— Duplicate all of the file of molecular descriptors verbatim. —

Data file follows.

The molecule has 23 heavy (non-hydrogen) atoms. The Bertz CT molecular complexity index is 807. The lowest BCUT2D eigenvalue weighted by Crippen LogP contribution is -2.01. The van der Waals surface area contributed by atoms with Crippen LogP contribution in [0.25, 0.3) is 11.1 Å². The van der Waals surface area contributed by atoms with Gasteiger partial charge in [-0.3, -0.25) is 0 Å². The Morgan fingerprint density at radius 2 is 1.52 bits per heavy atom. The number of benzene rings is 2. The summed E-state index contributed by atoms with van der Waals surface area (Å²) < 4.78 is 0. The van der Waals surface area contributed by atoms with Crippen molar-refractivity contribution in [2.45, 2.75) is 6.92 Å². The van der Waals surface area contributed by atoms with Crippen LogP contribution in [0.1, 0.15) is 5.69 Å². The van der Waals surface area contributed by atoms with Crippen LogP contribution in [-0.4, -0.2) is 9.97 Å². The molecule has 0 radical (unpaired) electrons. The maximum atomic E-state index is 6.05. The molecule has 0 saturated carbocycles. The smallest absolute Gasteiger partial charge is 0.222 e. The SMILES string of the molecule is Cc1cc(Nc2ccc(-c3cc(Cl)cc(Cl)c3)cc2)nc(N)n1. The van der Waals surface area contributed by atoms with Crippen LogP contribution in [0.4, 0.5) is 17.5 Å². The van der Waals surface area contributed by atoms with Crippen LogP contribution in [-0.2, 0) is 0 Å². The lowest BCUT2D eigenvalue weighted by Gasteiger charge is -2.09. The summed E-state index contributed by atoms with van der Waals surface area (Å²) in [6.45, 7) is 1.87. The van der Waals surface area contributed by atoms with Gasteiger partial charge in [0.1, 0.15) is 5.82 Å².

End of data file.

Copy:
The molecule has 23 heavy (non-hydrogen) atoms. The Bertz CT molecular complexity index is 807. The lowest BCUT2D eigenvalue weighted by Crippen LogP contribution is -2.01. The van der Waals surface area contributed by atoms with Crippen LogP contribution in [0.25, 0.3) is 11.1 Å². The van der Waals surface area contributed by atoms with Gasteiger partial charge in [-0.3, -0.25) is 0 Å². The Morgan fingerprint density at radius 2 is 1.52 bits per heavy atom. The number of benzene rings is 2. The summed E-state index contributed by atoms with van der Waals surface area (Å²) < 4.78 is 0. The van der Waals surface area contributed by atoms with Crippen molar-refractivity contribution in [2.45, 2.75) is 6.92 Å². The van der Waals surface area contributed by atoms with Crippen LogP contribution in [0.1, 0.15) is 5.69 Å². The van der Waals surface area contributed by atoms with Crippen LogP contribution in [-0.4, -0.2) is 9.97 Å². The molecule has 0 radical (unpaired) electrons. The maximum atomic E-state index is 6.05. The molecule has 0 saturated carbocycles. The smallest absolute Gasteiger partial charge is 0.222 e. The SMILES string of the molecule is Cc1cc(Nc2ccc(-c3cc(Cl)cc(Cl)c3)cc2)nc(N)n1. The van der Waals surface area contributed by atoms with Crippen LogP contribution in [0.4, 0.5) is 17.5 Å². The van der Waals surface area contributed by atoms with Crippen LogP contribution in [-0.2, 0) is 0 Å². The lowest BCUT2D eigenvalue weighted by Gasteiger charge is -2.09. The summed E-state index contributed by atoms with van der Waals surface area (Å²) in [6.45, 7) is 1.87. The van der Waals surface area contributed by atoms with Gasteiger partial charge in [0.1, 0.15) is 5.82 Å².